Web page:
Which he will, after a marathon run of unnerving encounters. The scares in It Comes at Night take every form: the lantern-lit hallways of Paul's padlocked shack breed shadows and whatever could lurk in them; the cabin's red door, a partition between life and death, is perpetually captured in camera moves that build suspense with every closing inch; the woodlands surrounding the family are sprawling yet suffocating -- behind any tree there could be a gunman or a mutated beast or a whiff of toxin ready to slip through a punctured gas mask. Then there are Travis's visions, where reality and fantasy meet in literal widescreen, then congeal into coughed up bile. It's disorienting, sick, and eternal.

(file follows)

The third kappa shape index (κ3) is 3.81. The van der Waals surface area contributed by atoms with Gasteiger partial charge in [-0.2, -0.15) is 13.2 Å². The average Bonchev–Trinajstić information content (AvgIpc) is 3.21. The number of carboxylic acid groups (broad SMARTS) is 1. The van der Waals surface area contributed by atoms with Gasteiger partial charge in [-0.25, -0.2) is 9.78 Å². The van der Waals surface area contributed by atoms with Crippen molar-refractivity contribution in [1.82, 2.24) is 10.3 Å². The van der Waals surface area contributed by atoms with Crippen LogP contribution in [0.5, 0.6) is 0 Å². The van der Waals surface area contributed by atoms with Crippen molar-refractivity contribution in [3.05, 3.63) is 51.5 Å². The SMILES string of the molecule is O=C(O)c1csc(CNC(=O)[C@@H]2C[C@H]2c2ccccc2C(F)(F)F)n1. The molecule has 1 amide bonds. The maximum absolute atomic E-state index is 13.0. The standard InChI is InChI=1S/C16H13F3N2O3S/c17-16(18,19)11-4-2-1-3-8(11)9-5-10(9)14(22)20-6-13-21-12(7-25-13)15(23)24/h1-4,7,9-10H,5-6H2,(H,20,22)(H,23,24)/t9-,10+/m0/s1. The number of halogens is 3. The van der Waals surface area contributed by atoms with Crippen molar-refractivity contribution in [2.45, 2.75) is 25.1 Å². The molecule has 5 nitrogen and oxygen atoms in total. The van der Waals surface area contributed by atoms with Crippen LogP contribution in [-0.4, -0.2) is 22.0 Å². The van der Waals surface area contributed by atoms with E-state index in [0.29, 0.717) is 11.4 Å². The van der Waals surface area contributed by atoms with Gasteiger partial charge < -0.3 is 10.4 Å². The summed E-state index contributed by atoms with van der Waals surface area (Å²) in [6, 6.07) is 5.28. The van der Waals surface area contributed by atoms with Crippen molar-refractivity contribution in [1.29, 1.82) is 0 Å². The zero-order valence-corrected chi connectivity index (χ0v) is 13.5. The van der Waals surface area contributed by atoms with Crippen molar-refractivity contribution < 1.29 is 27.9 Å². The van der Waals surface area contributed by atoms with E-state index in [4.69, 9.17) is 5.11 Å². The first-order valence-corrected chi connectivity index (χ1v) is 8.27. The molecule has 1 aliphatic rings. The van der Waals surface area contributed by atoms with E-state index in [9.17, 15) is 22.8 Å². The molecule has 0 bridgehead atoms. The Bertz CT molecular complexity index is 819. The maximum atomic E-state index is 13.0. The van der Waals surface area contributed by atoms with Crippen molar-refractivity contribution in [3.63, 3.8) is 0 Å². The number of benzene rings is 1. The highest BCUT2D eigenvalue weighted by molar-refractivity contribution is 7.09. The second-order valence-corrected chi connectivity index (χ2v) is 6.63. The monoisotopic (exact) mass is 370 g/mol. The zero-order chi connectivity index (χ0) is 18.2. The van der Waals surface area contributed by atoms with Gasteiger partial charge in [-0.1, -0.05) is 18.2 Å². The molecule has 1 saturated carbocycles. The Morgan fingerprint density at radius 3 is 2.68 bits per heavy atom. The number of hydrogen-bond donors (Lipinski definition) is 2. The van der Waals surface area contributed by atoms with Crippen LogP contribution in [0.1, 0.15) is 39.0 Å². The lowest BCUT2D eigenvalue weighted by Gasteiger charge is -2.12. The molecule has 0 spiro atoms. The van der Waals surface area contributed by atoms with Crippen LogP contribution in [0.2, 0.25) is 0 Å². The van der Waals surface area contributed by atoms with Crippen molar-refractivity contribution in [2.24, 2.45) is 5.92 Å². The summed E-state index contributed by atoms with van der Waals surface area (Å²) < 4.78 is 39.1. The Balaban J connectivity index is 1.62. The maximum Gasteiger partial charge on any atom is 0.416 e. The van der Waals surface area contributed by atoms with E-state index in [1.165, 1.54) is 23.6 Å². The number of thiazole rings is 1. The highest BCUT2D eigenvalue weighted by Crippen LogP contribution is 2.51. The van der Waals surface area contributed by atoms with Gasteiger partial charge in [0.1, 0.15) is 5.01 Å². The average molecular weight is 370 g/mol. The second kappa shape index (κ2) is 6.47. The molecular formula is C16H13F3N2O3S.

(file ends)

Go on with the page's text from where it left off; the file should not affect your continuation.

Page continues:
There was really no hope for Will (Christopher Abbott) and his family, who show up in dire need of assistance and wind up dead before the closing credits. Regardless of the shared meals, the afternoons spent chopping wood, the whiskey-laced nights telling stories around a flickering light, the possibility of Will's son absorbing the virus, and the potential for him to infect everyone else in the house, was enough to send Paul off the deep end. Sarah pulls the trigger on Will, but the patriarch goes ballistic, gunning down Will's wife and child. Then we realize it's all pointless: Travis is sick, too. The final shot shows Paul and Sara succumbing to the illness. Death was fate.